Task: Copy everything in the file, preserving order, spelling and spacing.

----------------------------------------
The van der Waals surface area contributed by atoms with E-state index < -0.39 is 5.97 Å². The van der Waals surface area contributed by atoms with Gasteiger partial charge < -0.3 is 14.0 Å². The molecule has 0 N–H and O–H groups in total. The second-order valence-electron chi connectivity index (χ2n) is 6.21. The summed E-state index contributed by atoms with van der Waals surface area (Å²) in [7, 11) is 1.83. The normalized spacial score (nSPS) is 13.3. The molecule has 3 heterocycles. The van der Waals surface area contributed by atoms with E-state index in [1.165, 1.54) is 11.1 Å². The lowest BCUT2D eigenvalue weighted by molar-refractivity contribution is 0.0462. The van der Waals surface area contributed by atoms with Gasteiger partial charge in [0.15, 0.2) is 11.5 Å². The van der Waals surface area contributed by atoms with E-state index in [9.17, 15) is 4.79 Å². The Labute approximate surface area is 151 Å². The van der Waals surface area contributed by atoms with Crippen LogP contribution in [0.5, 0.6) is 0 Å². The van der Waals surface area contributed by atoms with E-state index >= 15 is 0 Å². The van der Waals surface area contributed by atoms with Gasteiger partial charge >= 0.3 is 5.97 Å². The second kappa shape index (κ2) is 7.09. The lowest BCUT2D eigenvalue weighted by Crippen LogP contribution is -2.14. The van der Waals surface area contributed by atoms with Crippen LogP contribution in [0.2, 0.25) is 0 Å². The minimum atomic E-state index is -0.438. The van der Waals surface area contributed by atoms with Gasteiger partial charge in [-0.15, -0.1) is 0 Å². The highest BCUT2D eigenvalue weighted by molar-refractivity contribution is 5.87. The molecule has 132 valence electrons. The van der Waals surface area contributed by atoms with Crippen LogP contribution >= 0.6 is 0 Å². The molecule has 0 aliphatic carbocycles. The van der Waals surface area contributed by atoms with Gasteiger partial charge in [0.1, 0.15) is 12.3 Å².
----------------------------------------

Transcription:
The van der Waals surface area contributed by atoms with E-state index < -0.39 is 5.97 Å². The van der Waals surface area contributed by atoms with Gasteiger partial charge < -0.3 is 14.0 Å². The molecule has 0 N–H and O–H groups in total. The second-order valence-electron chi connectivity index (χ2n) is 6.21. The summed E-state index contributed by atoms with van der Waals surface area (Å²) in [7, 11) is 1.83. The normalized spacial score (nSPS) is 13.3. The molecule has 3 heterocycles. The van der Waals surface area contributed by atoms with E-state index in [1.165, 1.54) is 11.1 Å². The lowest BCUT2D eigenvalue weighted by molar-refractivity contribution is 0.0462. The van der Waals surface area contributed by atoms with Gasteiger partial charge in [0.15, 0.2) is 11.5 Å². The van der Waals surface area contributed by atoms with E-state index in [9.17, 15) is 4.79 Å². The Labute approximate surface area is 151 Å². The van der Waals surface area contributed by atoms with Crippen LogP contribution in [0.5, 0.6) is 0 Å². The van der Waals surface area contributed by atoms with E-state index >= 15 is 0 Å². The van der Waals surface area contributed by atoms with Gasteiger partial charge >= 0.3 is 5.97 Å². The second kappa shape index (κ2) is 7.09. The lowest BCUT2D eigenvalue weighted by Crippen LogP contribution is -2.14. The van der Waals surface area contributed by atoms with Crippen LogP contribution in [0.2, 0.25) is 0 Å². The minimum atomic E-state index is -0.438. The van der Waals surface area contributed by atoms with Gasteiger partial charge in [-0.15, -0.1) is 0 Å². The highest BCUT2D eigenvalue weighted by molar-refractivity contribution is 5.87. The molecule has 132 valence electrons. The van der Waals surface area contributed by atoms with Crippen LogP contribution >= 0.6 is 0 Å². The molecule has 0 aliphatic carbocycles. The van der Waals surface area contributed by atoms with Gasteiger partial charge in [0.1, 0.15) is 12.3 Å².